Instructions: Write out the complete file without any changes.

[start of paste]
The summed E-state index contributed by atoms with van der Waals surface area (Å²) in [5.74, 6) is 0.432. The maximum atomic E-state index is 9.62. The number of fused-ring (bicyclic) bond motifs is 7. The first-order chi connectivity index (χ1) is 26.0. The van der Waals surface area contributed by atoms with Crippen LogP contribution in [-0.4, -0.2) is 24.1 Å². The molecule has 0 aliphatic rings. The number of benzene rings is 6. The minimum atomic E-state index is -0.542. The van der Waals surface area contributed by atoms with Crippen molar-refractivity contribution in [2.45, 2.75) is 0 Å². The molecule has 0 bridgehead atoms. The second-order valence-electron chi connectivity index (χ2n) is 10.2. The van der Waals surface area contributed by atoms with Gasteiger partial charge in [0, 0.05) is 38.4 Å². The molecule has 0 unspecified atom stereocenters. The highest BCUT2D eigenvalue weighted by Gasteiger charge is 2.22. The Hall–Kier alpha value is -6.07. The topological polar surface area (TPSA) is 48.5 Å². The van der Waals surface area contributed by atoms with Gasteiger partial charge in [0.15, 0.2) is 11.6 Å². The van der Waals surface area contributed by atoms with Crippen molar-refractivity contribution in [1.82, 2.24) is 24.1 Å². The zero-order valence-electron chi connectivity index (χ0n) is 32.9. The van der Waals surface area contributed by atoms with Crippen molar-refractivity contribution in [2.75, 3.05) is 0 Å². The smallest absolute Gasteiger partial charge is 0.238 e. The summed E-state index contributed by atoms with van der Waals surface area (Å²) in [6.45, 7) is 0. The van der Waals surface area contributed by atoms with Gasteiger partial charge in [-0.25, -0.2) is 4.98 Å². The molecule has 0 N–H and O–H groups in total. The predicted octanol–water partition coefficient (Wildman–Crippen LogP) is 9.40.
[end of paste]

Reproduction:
The summed E-state index contributed by atoms with van der Waals surface area (Å²) in [5.74, 6) is 0.432. The maximum atomic E-state index is 9.62. The number of fused-ring (bicyclic) bond motifs is 7. The first-order chi connectivity index (χ1) is 26.0. The van der Waals surface area contributed by atoms with Crippen LogP contribution in [-0.4, -0.2) is 24.1 Å². The molecule has 0 aliphatic rings. The number of benzene rings is 6. The minimum atomic E-state index is -0.542. The van der Waals surface area contributed by atoms with Crippen molar-refractivity contribution in [2.45, 2.75) is 0 Å². The molecule has 0 bridgehead atoms. The second-order valence-electron chi connectivity index (χ2n) is 10.2. The van der Waals surface area contributed by atoms with Gasteiger partial charge in [0, 0.05) is 38.4 Å². The molecule has 0 unspecified atom stereocenters. The highest BCUT2D eigenvalue weighted by Gasteiger charge is 2.22. The Hall–Kier alpha value is -6.07. The topological polar surface area (TPSA) is 48.5 Å². The van der Waals surface area contributed by atoms with Gasteiger partial charge in [0.15, 0.2) is 11.6 Å². The van der Waals surface area contributed by atoms with Crippen molar-refractivity contribution in [1.82, 2.24) is 24.1 Å². The zero-order valence-electron chi connectivity index (χ0n) is 32.9. The van der Waals surface area contributed by atoms with Crippen molar-refractivity contribution in [2.75, 3.05) is 0 Å². The smallest absolute Gasteiger partial charge is 0.238 e. The summed E-state index contributed by atoms with van der Waals surface area (Å²) in [6.45, 7) is 0. The van der Waals surface area contributed by atoms with Gasteiger partial charge in [-0.25, -0.2) is 4.98 Å². The molecule has 0 N–H and O–H groups in total. The predicted octanol–water partition coefficient (Wildman–Crippen LogP) is 9.40.